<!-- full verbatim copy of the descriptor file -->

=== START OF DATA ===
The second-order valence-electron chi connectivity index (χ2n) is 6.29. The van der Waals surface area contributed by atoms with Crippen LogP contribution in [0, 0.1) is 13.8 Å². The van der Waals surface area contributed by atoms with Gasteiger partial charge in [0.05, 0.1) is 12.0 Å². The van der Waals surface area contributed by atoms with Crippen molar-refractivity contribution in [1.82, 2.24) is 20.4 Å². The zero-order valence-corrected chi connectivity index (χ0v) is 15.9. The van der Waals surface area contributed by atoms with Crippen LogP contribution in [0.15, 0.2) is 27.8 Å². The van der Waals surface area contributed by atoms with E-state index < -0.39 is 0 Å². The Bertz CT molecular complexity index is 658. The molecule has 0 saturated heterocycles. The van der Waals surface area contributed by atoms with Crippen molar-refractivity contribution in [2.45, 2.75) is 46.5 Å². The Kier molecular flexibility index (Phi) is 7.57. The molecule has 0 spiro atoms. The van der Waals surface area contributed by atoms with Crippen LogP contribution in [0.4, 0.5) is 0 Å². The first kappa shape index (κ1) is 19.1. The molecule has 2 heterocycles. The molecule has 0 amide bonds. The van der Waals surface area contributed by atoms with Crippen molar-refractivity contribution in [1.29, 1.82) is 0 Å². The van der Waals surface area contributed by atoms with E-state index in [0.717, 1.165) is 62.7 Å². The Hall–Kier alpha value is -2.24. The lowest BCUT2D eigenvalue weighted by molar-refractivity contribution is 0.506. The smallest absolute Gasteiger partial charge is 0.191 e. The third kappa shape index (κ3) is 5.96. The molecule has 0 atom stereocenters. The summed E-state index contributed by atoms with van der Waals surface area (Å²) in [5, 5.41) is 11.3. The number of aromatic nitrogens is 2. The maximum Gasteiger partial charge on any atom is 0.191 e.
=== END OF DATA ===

The second-order valence-electron chi connectivity index (χ2n) is 6.29. The van der Waals surface area contributed by atoms with Crippen LogP contribution in [0, 0.1) is 13.8 Å². The van der Waals surface area contributed by atoms with Gasteiger partial charge in [0.05, 0.1) is 12.0 Å². The van der Waals surface area contributed by atoms with Crippen molar-refractivity contribution in [1.82, 2.24) is 20.4 Å². The zero-order valence-corrected chi connectivity index (χ0v) is 15.9. The van der Waals surface area contributed by atoms with Crippen LogP contribution in [0.15, 0.2) is 27.8 Å². The van der Waals surface area contributed by atoms with E-state index < -0.39 is 0 Å². The Bertz CT molecular complexity index is 658. The molecule has 0 saturated heterocycles. The van der Waals surface area contributed by atoms with Crippen molar-refractivity contribution in [2.45, 2.75) is 46.5 Å². The Kier molecular flexibility index (Phi) is 7.57. The molecule has 0 spiro atoms. The van der Waals surface area contributed by atoms with Crippen LogP contribution in [0.4, 0.5) is 0 Å². The first kappa shape index (κ1) is 19.1. The molecule has 2 heterocycles. The molecule has 0 amide bonds. The van der Waals surface area contributed by atoms with Crippen molar-refractivity contribution in [1.29, 1.82) is 0 Å². The van der Waals surface area contributed by atoms with E-state index in [0.717, 1.165) is 62.7 Å². The Hall–Kier alpha value is -2.24. The lowest BCUT2D eigenvalue weighted by molar-refractivity contribution is 0.506. The smallest absolute Gasteiger partial charge is 0.191 e. The third kappa shape index (κ3) is 5.96. The molecule has 0 atom stereocenters. The summed E-state index contributed by atoms with van der Waals surface area (Å²) in [5, 5.41) is 11.3. The number of aromatic nitrogens is 2. The maximum Gasteiger partial charge on any atom is 0.191 e.